Click your heels three times...

July 26, 2013
At the end of The Best Movie of All Time, also known as The Wizard of Oz, Dorothy wakes up muttering while her family and friends stare down at her. None of them really understand what she has just returned from, and she tries to explain, "This was a real, truly live place. And I remember that some of it wasn't very nice - but most of it was beautiful."

For all the years I loved watching the Wizard of Oz, I never really got that scene. Why was she so happy to be back? Oz was way cooler than Kansas- what's a few flying monkeys in the face of all that excitement?

Now that I've completed my entire Peace Corps service, I think I'm finally starting to relate. I'm already back in America, "readjusting" to life as most Americans know it, getting used to things like flushing toilets and constant internet access and A/C and ice and... well you get the picture. Thank goodness I've moved back to the south, where it isn't weird to greet strangers on the street- one of those Guinean habits that will be difficult to break. I used my hefty "readjustment allowance," to make a down payment on a new car, and I'm stocked up on my Close of Service meds - pills galore intended to rid me of things like amoebas (which I happen to have), schistosomiasis (which I may or may not have), and malaria (which I really hope I don't have).

But the fun of those back-to-America things pales in comparison to the real joy of being back with my family again. The people are what make any place a place worth loving, and the same goes for Guinea. I'll miss the friends I've left behind more than the sweaty fun of teaching, more than the beautiful landscape, and more than the mangoes. And unlike Dorothy, my friends in Guinea don't have strange lookalike counterparts in America.

On the last leg of my long journey home, my flight was delayed a few hours. I filled myself on a juicy bacon cheeseburger from the Five Guys in Dulles airport, and sat down to write one last blog post. I didn't get very far- I'll blame it on my my zombie-like exhaustion, but here's what I was able to crank out in those last few hours:

"It's been stated many times before, but I can't help saying it again: time doesn't move at a normal speed in the Peace Corps. It drags or flies, zooming or dragging by at strange spurts no matter where you are in your service. Sometimes you feel like Billy Pilgrim from Slaughterhouse Five, unstuck in time. Sometimes you feel like things are rushing by so fast you have no time to catch any of it. And sometimes you get bored beyond imagination.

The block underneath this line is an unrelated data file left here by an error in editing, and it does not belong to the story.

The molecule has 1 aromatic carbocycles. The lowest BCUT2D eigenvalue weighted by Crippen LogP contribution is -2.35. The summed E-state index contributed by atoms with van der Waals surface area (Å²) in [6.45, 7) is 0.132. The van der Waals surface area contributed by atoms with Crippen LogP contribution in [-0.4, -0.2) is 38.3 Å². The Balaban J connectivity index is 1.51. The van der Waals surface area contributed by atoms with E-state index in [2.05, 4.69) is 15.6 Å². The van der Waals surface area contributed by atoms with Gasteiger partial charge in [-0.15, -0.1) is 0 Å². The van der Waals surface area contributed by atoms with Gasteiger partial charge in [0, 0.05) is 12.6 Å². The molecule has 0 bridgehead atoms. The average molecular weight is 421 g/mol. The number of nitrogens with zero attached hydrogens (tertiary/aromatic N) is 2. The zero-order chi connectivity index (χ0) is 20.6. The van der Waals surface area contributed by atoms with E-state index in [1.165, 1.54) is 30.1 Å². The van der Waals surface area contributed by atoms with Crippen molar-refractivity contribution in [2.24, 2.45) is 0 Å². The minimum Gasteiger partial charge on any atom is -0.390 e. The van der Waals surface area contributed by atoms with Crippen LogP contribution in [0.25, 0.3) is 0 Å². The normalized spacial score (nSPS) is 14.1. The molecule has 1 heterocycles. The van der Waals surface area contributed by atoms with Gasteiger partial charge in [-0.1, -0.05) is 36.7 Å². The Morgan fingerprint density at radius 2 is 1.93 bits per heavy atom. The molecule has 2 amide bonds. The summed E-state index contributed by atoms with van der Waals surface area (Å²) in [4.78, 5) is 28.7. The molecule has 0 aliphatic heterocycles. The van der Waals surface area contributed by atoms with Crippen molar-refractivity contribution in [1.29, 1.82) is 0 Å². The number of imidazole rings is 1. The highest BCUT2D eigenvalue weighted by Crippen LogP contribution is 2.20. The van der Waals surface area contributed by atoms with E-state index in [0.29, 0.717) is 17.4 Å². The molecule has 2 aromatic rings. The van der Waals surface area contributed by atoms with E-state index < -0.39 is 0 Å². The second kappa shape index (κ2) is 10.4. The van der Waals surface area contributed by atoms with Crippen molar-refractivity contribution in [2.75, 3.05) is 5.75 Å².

So here I am, on the very last stretch, sitting through my last layover before I get to return home, and I've decided to write one last blog. I've been stuck in Dulles- a little less than two hour drive from my parents' house in Richmond- for the past five hours. But I'm not bored. Part of it is the magic of America (be it an airport version of America), part of it is the excitement of seeing my family in short time, part of it is awe that I'm actually done with this two-year adventure.

On July 11th at 4PM Guinea-time (that's noon on the East Coast), I got in a Peace Corps car and rode to the airport. My service was officially closed. I had completed my two years as a Peace Corps Volunteer.

A part of me is bursting with success and accomplishment, another part is already starting to feel nostalgic for what I left behind. In Brussels, I sat with a friend from the US Embassy who was also returning to the States from Conakry, and in between naps and Starbucks runs we rehashed our favorite parts of the crazy country we has just returned from. We were joined in our conversation by two women who were returning from an NGO work project in the Democratic Republic of Congo. They were extremely impressed with the work I had done- as well as the purple-black weave I had braided in my hair. We talked a little longer, and the women and I exchanged contact information. They were interested in recruiting teachers to work in a Girls' Empowerment summer camp next year, and I expressed my interest as I thought- "Maybe I'll make it back to Africa sooner than I thought..."

There ends my jet-lagged rambling. I finally made it to Richmond around 10:00PM, where my mom and sister were there to meet me. Cue tears of joy.

Since that happy return, time has kicked up speed again. Here I am, already down in North Carolina, moved into my new apartment, ready to begin my new job. Jumping into everything headfirst, I didn't think readjustment would be too much of an issue- but the little things have started to freak me out. "Is this bathroom really mine?" I say to myself every morning. I knew people in Lafou with homes small than that. "Is this car really for me?" I feel like my new Civic is the fanciest thing in the world. I had a hard time driving it on the interstate when I went down to my new place for the first time- road lines and three lanes and speed limits- oh my!

But I think I'm getting the hang of it. Little by little, as we say in Guinea, I'll get into a new groove, find new adventures, and continue to share the old. For now, I'm saying goodbye to Guinea. And now that I'm an RPCV (returned Peace Corps volunteer), I can handle anything.

There's no place like home.


Thanks, 'I-love-you' guy!